Jones v. Bridgepoint Education, Inc.
OPINION AND ORDER DENYING 22 MOTION (Joint/Stipulated) for Protective Order filed by Bridgepoint Education, Inc. The parties may submit a revised protective order consistent with the requirements of Rule 26(c) and Seventh Circuit case law. Signed by Magistrate Judge Susan L Collins on 12/29/16. (cer)
UNITED STATES DISTRICT COURT
NORTHERN DISTRICT OF INDIANA
FORT WAYNE DIVISION
CHASSANDRA RENA JONES,
BRIDGEPOINT EDUCATION, INC., doing
business as Ashford University LLC,
) CAUSE NO. 1:16-cv-00338-JVB-SLC
OPINION AND ORDER
Before the Court is a joint motion (DE 22) by the parties seeking approval of a proposed
stipulated protective order pursuant to Federal Rule of Civil Procedure 26(c) (DE 22-1).
Because the proposed order is inadequate in one respect, the motion will be DENIED.
Rule 26(c) allows the Court to enter a protective order for good cause shown.1 See
Citizens First Nat’l Bank of Princeton v. Cincinnati Ins. Co., 178 F.3d 943, 946 (7th Cir. 1999).
A protective order, however, must only extend to “properly demarcated categor[ies] of
legitimately confidential information.” Id.; see MRS Invs. v. Meridian Sports, Inc., No. IP 991954-C-F/M, 2002 WL 193140, at *1 (S.D. Ind. Feb. 6, 2002) (rejecting proposed protective
order because categories of protected information were overly broad and vague); Cook, Inc. v.
Boston Sci. Corp., 206 F.R.D. 244, 248-49 (S.D. Ind. 2001) (same).
“[T]he same scrutiny is not required for protective orders made only for discovery as for those that permit
sealed filings.” Containment Techs. Grp., Inc. v. Am. Soc’y of Health Sys. Pharmacists, No. 1:07-cv-997-DFHTAB, 2008 WL 4545310, at *3 (S.D. Ind. Oct. 10, 2008); see also Baxter Int’l, Inc. v. Abbot Labs., 297 F.3d 544,
545 (7th Cir. 2002) (“Secrecy is fine at the discovery stage, before the material enters the judicial record. But those
documents, usually a small subset of all discovery, that influence or underpin the judicial decision are open to public
inspection unless they meet the definition of trade secrets or other categories of bona fide long-term confidentiality.”
(citations omitted)). The proposed order at issue contemplates filing under seal (DE 22-1 ¶ 9), and as such, it
requires a higher level of scrutiny.
Here, the proposed order defines the term “confidential” as:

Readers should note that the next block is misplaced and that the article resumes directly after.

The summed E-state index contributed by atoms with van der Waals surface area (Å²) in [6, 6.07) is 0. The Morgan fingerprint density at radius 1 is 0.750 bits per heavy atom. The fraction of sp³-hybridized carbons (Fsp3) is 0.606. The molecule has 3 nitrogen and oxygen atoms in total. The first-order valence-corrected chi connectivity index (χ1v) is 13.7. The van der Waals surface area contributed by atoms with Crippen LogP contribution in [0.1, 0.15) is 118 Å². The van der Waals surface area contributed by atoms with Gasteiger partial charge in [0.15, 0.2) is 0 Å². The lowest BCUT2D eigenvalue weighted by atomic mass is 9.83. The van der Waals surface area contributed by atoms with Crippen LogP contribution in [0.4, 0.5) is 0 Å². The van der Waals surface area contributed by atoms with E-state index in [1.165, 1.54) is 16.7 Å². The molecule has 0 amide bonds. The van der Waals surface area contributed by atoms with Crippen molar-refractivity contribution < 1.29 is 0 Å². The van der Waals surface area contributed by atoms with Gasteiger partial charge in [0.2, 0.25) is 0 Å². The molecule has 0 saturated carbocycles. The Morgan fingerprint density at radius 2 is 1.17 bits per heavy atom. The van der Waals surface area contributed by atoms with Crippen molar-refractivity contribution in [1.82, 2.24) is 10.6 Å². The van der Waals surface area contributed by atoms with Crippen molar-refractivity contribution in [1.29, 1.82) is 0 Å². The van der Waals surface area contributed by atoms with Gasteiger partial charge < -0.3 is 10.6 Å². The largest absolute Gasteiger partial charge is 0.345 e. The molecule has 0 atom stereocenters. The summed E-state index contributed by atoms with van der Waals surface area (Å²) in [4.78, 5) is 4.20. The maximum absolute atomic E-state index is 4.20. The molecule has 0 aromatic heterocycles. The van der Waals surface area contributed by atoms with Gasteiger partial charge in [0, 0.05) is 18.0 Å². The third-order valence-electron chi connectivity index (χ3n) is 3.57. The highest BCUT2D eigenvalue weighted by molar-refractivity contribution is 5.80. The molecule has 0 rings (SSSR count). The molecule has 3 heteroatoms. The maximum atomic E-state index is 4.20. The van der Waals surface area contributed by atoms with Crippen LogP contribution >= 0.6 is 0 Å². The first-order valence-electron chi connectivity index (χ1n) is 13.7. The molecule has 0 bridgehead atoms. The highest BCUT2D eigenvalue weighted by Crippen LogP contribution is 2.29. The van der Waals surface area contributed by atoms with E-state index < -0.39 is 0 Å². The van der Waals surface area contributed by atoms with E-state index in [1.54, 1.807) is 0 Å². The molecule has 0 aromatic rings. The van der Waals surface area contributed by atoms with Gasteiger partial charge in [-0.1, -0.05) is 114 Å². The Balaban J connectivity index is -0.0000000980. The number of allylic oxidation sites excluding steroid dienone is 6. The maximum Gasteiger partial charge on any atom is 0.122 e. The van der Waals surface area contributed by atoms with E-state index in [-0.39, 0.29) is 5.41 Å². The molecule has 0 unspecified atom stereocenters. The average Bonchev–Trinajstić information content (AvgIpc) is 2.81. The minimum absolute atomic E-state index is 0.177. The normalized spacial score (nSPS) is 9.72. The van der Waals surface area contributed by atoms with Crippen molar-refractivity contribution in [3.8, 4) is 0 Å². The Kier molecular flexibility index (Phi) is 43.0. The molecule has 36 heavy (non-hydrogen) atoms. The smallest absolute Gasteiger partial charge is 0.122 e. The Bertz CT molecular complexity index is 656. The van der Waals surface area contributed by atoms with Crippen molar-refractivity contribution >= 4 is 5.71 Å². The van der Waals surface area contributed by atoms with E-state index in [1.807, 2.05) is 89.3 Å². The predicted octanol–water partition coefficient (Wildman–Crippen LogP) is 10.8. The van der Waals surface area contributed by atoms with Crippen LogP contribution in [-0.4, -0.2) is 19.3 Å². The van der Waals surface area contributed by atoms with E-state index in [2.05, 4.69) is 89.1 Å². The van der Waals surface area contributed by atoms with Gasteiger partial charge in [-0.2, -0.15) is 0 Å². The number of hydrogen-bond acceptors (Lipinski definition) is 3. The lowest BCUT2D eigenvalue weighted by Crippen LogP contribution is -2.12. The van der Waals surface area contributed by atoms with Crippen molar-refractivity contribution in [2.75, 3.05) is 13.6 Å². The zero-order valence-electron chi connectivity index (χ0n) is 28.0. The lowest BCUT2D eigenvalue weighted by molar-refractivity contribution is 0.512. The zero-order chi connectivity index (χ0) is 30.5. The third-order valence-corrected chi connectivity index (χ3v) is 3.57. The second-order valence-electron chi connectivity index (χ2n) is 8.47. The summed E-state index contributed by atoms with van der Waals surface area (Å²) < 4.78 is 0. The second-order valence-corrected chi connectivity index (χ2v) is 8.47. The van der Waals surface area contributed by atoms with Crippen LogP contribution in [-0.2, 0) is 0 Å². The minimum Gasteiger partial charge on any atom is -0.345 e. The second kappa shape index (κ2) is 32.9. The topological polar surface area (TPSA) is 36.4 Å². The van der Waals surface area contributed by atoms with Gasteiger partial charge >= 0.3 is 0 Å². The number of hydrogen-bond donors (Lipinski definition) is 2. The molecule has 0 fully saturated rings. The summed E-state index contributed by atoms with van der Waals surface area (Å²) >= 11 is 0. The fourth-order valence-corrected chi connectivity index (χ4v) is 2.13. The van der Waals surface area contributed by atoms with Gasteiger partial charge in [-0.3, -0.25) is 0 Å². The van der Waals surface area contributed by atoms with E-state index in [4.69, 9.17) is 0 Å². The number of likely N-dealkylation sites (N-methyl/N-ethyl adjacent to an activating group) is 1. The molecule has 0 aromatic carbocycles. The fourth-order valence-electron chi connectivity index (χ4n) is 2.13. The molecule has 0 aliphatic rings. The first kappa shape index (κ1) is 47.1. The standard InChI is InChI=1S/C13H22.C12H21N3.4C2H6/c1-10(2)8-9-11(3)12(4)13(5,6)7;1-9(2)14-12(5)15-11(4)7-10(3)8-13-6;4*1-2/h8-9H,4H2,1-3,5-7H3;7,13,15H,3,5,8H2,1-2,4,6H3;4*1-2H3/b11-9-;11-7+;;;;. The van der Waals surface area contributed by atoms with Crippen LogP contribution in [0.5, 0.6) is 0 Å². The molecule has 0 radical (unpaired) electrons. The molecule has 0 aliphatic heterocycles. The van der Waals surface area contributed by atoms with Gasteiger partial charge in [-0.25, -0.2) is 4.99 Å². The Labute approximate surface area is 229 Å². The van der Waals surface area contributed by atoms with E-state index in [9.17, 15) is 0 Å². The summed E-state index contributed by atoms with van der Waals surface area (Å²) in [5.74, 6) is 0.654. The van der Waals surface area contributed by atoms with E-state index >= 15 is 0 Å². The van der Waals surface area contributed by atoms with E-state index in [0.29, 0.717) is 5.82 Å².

(a) personnel records, including information derived from personnel records,
relating to current and former employees of Defendant, Bridgepoint Education,
Inc. d/b/a Ashford University, LLC; (b) proprietary, business related information
and material; and (c) material which is otherwise confidential in the sense that
disclosure could be harmful or cause competitive disadvantage to a party, its
representatives, or those in a business relationship with the party.
(DE 22-1 ¶ 2). Categories (b) and (c), however, do not set forth narrow, demarcated categories
of legitimately confidential information. See, e.g., Filter Specialists, Inc. v. Hendi, No. 3:08-cv365, 2008 WL 4367594, at *2 (N.D. Ind. Sept. 17, 2008) (rejecting the parties’ proposed
categories of “proprietary, confidential, or of a commercially sensitive nature,” explaining that
“[f]or the proposed document to comport with circuit precedent and the Federal Rules, the
parties need to limit this language of the order to a more ascertainable standard to prevent a
blanket protective order”). Consequently, the Court is not satisfied that the parties know what
information constitutes “confidential” material. See Cincinnati Ins. Co., 178 F.3d at 946.
As to category (a), personnel records, “not all information in an employee’s personnel
file is considered private.” Little v. Mitsubishi Motor Mfg. of Am., Inc., No. 04-1034, 2006 WL
1554317, at *4 (C.D. Ill. June 5, 2006). For example, “there is nothing confidential about an
employee’s job title, job description, hiring date, or work assignment and location.” Id.; see also
Smith v. City of Chi., No. 04 C 2710, 2005 WL 3215572, at *2 (N.D. Ill. 2005). Therefore, this
category as written is overbroad.
“[T]he public at large pays for the courts and therefore has an interest in what goes on at
all stages of a judicial proceeding.” Cincinnati Ins. Co., 178 F.3d at 945. Accordingly, a
protective order “may not issue absent an appropriate showing of good cause, as well as
adherence to the other limitations the Seventh Circuit has emphasized apply to such orders.”
Shepard v. Humke, No. IP 01-1103-C-H/K, 2003 WL 1702256, at *2 (S.D. Ind. Mar. 28, 2003).
Therefore, the Court DENIES the joint motion for approval of the proposed stipulated
protective order (DE 22). The parties may submit a revised proposed protective order consistent
with the requirements of Rule 26(c) and Seventh Circuit case law.
Enter for this 29th day of December 2016.
/s/ Susan Collins
United States Magistrate Judge
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